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This perennial herb flowers from May to October (1), and is pollinated by wind (2). A single plant can produce as many as 15,000 seeds (1). This ubiquitous plant was called 'English man's foot' by the Native Americans of New England as it seemed to crop up in the very footsteps of the settlers (5).  The leaves are very resistant to trampling, and as a result they were thought to heal bruises and wounds caused by crushing (4). They were also used to treat ulcers and sores (5). Under the name 'way-bread' it was one of the nine sacred herbs of the Anglo-Saxons. In fact the leaves do actually contain tannins and certain astringent substances that soothe cuts and nettle stings (4), and they are still used in parts of Shetland for burns and wounds (5).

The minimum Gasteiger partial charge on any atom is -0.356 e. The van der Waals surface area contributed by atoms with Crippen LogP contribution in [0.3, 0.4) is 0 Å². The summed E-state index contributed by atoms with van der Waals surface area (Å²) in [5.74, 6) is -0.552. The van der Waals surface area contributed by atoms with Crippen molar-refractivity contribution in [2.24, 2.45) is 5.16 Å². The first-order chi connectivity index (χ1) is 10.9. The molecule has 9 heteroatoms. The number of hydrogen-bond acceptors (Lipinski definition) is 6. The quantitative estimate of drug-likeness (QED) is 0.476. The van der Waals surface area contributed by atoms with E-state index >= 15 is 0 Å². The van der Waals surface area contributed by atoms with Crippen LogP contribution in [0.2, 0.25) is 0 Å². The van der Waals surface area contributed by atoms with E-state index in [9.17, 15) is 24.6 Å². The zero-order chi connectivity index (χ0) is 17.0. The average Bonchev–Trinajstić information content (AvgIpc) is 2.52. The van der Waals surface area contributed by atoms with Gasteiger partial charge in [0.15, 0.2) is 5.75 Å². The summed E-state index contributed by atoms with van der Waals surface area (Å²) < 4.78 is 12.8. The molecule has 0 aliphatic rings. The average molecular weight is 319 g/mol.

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Source: ARKive


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